Museum of Human Anatomy Luigi Rolando
|Museo di anatomia umana Luigi Rolando|
|Location||Palazzo degli Istituti Anatomici, Corso Massimo d'Azeglio 52, Torino, Italy|
The Museum of Human Anatomy Luigi Rolando (Italian: Museo di anatomia umana Luigi Rolando) is a museum of human anatomy that was founded in 1739 with headquarters in Torino, Italy. It is part of the museum network of the University of Turin and moved to its current location in the Building of the Anatomical Institutes (Italian: Palazzo degli Istituti Anatomici) in 1898.
The study of anatomy in Turin began in 1563, with the arrival in town of Savona scholar Angelo Visca, but it was only in 1739 that it was the first collection of anatomical preparations, commissioned by Giovanni Battista Bianchi Carlo Emanuele III for forming the University Museum. Of that collection remain a valuable statue in plaster of a pregnant woman, a decomposable model of the brain in wood and ivory, and some waxes.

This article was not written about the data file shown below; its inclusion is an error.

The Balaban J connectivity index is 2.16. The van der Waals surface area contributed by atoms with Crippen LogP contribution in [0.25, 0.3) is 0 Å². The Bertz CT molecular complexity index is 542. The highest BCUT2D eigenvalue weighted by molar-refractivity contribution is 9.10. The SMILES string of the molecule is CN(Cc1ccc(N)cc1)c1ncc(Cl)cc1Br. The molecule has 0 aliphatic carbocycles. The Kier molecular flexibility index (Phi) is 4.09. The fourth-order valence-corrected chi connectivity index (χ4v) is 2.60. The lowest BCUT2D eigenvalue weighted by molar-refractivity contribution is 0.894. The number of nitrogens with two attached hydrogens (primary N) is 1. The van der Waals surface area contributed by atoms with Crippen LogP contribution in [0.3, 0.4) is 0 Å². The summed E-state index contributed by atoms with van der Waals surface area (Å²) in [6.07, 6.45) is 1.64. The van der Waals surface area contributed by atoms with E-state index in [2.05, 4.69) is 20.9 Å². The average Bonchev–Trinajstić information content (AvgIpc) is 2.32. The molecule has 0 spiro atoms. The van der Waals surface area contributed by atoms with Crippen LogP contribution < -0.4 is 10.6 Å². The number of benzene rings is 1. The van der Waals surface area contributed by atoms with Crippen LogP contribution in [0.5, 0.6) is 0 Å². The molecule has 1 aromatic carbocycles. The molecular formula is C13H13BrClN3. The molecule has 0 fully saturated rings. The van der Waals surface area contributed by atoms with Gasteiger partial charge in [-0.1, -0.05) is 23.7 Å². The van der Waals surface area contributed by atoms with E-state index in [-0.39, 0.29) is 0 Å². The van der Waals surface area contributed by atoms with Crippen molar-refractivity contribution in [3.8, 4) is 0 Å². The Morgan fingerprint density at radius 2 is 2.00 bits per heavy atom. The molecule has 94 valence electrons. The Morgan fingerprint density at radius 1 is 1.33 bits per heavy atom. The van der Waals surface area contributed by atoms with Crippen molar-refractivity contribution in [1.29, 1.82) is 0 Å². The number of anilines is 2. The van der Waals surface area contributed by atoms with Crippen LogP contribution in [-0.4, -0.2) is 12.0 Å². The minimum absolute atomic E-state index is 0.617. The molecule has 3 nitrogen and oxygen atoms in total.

In 1830, thanks to the work of Luigi Rolando, the collection was increased by new finds and opened to the public for the first time. These expansions included some of what is now the Museo Egizio of Turin.
Between 1837 and 1898, under the direction of Carlo Giacomini, the collection is still being expanded with the addition of anatomical specimens in alcohol and dry. The spread of the evolutionary theory of Charles Darwin encourages the development of anthropological collections and primatological.
In 1898, with the completion of the building of anatomical studies, the museum was moved to its permanent headquarters.
The museum, in addition to the collection of purely anatomical features, also contains anthropological collections, phrenological, primatological, artistic and period instruments. There is also a library and an archive of documents and photographs.
The museum contains a collection of 200 human wax models.